Dulles-based Independence Air's first flight isn't scheduled for another two weeks, but that's not stopping United Airlines from trying to make the launch as difficult as possible.
Last week, United e-mailed thousands of its Washington area frequent fliers to tout the difference between its award program and the one offered by Independence. The new low-cost, low-fare carrier is being formed by Atlantic Coast Airlines, United's former marketing partner at Dulles before their relationship soured in a financial dispute.
Independence immediately fought back with a complaint to the U.S. Department of Transportation, claiming the campaign contained distorted and inaccurate information about its program.
If an administrative judge finds United guilty, the airline could be fined $25,000, DOT spokesman Bill Mosley said.
Kerry Skeen, Independence Air's chairman and chief executive, said he expected competition from United, but nothing like this.
"I don't know if there's hard feelings on their part and they're upset that we left the program, but this is a pretty irrational approach," he said.
In the e-mail, United said an Independence customer "would have to fly this route 17 times" between Chicago's O'Hare International Airport and Dulles to qualify for a free ticket. But a United customer, the message said, would have to fly the route only six times. The e-mail said the calculation was based on the lowest round-trip fare between the two airports -- $178.20.
As a further jab, United reminded its frequent fliers that it has more locations than Independence Air, whose destinations it said are currently are "all east of the Mississippi."
United's example, however, was a little creative. Although it cited a round-trip fare in its example, the 17 flights are one-way, not round-trip. So, as Independence spokesman Rick DeLisi correctly pointed out, the traveler would need 81/2 round trips with this example, not 17.
Also, DeLisi said, United's example assumes the traveler purchases the cheapest ticket each time. If the traveler purchases a more expensive ticket, it would take even fewer trips to earn the free ticket.
Independence bases its frequent-flier miles on the cost of the ticket, awarding travelers one mileage point for every dollar spent. After earning 1,500 points, a traveler gets a free round-trip ticket. United, like most other traditional legacy airlines, passes out bonus points based on the miles flown.
Independence asked the government to force United to e-mail its frequent fliers to notify them of the inaccuracies. "United's promotion is misleading and is intended to injure Independence Air in the competitive marketplace at the formative stages of its operations," the complaint said.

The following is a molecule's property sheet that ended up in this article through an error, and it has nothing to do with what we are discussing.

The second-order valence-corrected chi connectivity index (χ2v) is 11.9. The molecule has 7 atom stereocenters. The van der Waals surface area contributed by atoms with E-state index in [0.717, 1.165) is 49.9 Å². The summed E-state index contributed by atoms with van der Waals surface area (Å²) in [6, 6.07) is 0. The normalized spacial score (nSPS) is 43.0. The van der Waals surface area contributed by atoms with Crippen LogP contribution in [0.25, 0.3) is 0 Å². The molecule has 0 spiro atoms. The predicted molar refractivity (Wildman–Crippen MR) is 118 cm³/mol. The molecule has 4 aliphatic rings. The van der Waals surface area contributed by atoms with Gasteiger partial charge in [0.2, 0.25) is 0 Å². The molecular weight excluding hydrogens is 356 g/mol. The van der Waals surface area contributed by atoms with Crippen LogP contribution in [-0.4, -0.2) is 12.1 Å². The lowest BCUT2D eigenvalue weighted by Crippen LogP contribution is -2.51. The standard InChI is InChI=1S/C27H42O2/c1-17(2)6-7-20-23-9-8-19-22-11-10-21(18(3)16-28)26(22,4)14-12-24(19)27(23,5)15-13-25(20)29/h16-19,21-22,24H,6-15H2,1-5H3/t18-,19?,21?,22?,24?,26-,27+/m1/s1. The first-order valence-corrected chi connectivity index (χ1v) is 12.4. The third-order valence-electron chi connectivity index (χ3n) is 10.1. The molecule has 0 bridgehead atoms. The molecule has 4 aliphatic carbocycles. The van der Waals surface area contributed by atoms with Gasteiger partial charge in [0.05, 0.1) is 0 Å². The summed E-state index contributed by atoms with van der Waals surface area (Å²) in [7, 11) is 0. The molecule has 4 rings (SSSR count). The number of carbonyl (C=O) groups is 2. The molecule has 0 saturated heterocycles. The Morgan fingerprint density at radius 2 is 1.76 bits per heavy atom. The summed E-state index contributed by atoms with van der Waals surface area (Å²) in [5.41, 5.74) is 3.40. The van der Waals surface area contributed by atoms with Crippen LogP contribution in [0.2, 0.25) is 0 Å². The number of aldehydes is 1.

United defended its e-mail. "No matter how you add it up, the example we used is accurate," said United spokeswoman Chris Nardella. "You still have to fly more trips on Independence than United to accrue the same award. . . . We did not mislead anyone intentionally."
The competition has become a little personal for United for several reasons. First, Dulles is United's East Coast hub and has been for 15 years. Second, Atlantic Coast was United's business partner for 14 years before the regional airline decided to end the relationship and transform itself into a low-cost, low-fare carrier, based at Dulles. And to further alienate the world's second-largest airline, Independence has the audacity to fly into O'Hare, United's hometown airport.
In the past few months, United has blanketed Washington area billboards, TV and radio with ads and offered thousands of extra bonus miles to travelers flying in and out of Dulles.
"United is the incumbent. They already have a broad base of frequent-flier members," Skeen said. "We're not opposed to fair competition, but we take exception to this."
Some local frequent fliers said they were surprised by the e-mail. Arlington-based traveler Adil Marghub said United indirectly gave free advertising for Independence Air. "I had never heard of the airline until I got the e-mail. It doesn't matter, though, because I am still going to fly United," Marghub said.
Washington-based attorney Frank Young has more than 1 million frequent flier miles on United. He said instead of sending this kind of e-mail, United should "be more concerned with giving better customer service."
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